Griggs v Duke Power Co & the 1964 Civil Rights ActHistorical
In Griggs v Duke Power Co, 401 U.S. 424 (1971), the U.S. Supreme Court held that aptitude tests used by employers that disparately impact ethnic minority groups must be reasonably related to the job. Otherwise, they run afoul of Title VII of the 1964 Civil Rights Act.
Facts of Griggs v Duke Power Co
African American workers at Duke Energy Co.’s generating plant filed a lawsuit pursuant to Title VII of the Civil Rights Act of 1964, challenging the company’s requirement of a high school diploma or passing of intelligence tests as a condition of employment in or transfer to jobs at the plant. These requirements were not directed at or intended to measure the ability to learn to perform a particular job or category of jobs.
Section 703(a) of the Act makes it an unlawful employment practice for an employer to limit, segregate, or classify employees to deprive them of employment opportunities or adversely to affect their status because of race, color, religion, sex, or national origin. Meanwhile, Section 703(h) authorizes the use of any professionally developed ability test, provided that it is not designed, intended, or used to discriminate.
The District Court found that Duke Energy’s former policy of racial discrimination had ended and that Title VII, being prospective only, did not reach the prior inequities. The Court of Appeals reversed in part, rejecting the holding that residual discrimination arising from prior practices was insulated from the remedial action, but agreed with the lower court that there was no showing of discriminatory purpose in the adoption of the diploma and test requirements. It held that absent such discriminatory purpose, use of the requirements was permitted, and rejected the claim that, because a disproportionate number of African Americans was rendered ineligible for promotion, transfer, or employment, the requirements were unlawful unless shown to be job-related.
Supreme Court’s Opinion in Griggs v Duke Power Co
The Supreme Court unanimously held that Duke Power’s high school graduation requirement and aptitude tests violated Title VII of the 1964 Civil Rights Act. Chief Justice Warren E. Burger authored the opinion.
In its opinion, the Court emphasized that Title VII aimed to achieve equality of employment opportunities. Chief Justice Burger explained:
Congress has now provided that tests or criteria for employment or promotion may not provide equality of opportunity merely in the sense of the fabled offer of milk to the stork and the fox. On the contrary, Congress has now required that the posture and condition of the job seeker be taken into account. It has — to resort again to the fable — provided that the vessel in which the milk is proffered be one all seekers can use.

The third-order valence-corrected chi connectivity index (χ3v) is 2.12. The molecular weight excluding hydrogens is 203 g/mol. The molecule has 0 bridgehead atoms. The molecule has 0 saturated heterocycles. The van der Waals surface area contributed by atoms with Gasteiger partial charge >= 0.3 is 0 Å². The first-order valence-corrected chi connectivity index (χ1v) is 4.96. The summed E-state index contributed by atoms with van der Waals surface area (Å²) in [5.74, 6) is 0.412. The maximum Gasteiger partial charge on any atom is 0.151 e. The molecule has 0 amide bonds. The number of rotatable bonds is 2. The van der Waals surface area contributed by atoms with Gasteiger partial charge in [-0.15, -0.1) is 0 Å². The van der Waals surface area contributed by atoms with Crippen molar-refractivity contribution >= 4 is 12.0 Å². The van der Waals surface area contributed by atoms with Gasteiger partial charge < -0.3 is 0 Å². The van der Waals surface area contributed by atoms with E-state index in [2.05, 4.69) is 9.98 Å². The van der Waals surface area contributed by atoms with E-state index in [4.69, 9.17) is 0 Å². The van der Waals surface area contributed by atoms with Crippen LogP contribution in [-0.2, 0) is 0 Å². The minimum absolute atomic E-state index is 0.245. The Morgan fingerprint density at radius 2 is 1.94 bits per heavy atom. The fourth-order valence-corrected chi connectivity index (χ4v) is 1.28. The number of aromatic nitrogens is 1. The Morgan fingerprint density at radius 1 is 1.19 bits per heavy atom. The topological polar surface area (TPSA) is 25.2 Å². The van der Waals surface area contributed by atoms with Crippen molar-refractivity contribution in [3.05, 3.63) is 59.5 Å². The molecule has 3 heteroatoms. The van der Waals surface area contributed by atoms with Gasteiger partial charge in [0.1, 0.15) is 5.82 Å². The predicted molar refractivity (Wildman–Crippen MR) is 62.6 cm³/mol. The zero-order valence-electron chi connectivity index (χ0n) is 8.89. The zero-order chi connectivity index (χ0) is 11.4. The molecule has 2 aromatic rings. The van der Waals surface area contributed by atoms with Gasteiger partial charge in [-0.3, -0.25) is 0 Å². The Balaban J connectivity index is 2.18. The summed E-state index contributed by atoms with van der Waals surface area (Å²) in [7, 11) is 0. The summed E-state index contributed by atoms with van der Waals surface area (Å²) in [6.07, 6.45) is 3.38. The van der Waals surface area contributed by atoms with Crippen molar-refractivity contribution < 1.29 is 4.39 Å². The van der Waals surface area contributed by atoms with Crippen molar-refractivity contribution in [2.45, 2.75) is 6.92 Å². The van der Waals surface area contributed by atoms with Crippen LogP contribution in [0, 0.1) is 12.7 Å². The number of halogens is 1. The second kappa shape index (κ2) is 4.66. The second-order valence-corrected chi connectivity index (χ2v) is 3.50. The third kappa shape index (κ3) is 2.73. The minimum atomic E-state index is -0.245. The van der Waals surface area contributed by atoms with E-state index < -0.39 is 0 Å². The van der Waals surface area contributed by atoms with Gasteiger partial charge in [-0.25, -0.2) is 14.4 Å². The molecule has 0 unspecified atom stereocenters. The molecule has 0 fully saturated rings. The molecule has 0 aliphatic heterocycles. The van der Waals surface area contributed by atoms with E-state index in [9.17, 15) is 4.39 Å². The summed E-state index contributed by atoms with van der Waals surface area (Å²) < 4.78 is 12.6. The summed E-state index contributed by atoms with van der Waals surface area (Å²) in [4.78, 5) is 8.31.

The Court went on to hold that the while Title VII “does not preclude the use of testing or measuring procedures,” it does “proscribe giving them controlling force unless they are demonstrably a reasonable measure of job performance.” Chief Justice Burger further noted:
The Act proscribes not only overt discrimination, but also practices that are fair in form, but discriminatory in operation. The touchstone is business necessity. If an employment practice which operates to exclude Negroes cannot be shown to be related to job performance, the practice is prohibited.
With regard to Duke Energy, the Court held that its employment practices violated the statute. The Chief Justice wrote:
On the record before us, neither the high school completion requirement nor the general intelligence test is shown to bear a demonstrable relationship to successful performance of the jobs for which it was used. Both were adopted, as the Court of Appeals noted, without meaningful study of their relationship to job performance ability. Rather, a vice-president of the Company testified, the requirements were instituted on the Company’s judgment that they generally would improve the overall quality of the workforce.
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Congress of the United States begun and held at the City of New-York, on Wednesday the fourth of March, one thousand seven hundred and eighty nine.
THE Conventions of a number of the States, having at the time of their adopting the Constitution, expressed a desire, in order to prevent misconstruction or abuse of its powers, that further declaratory and restrictive clauses should be added: And as extending the ground of public confidence in the Government, will best ensure the beneficent ends of its institution.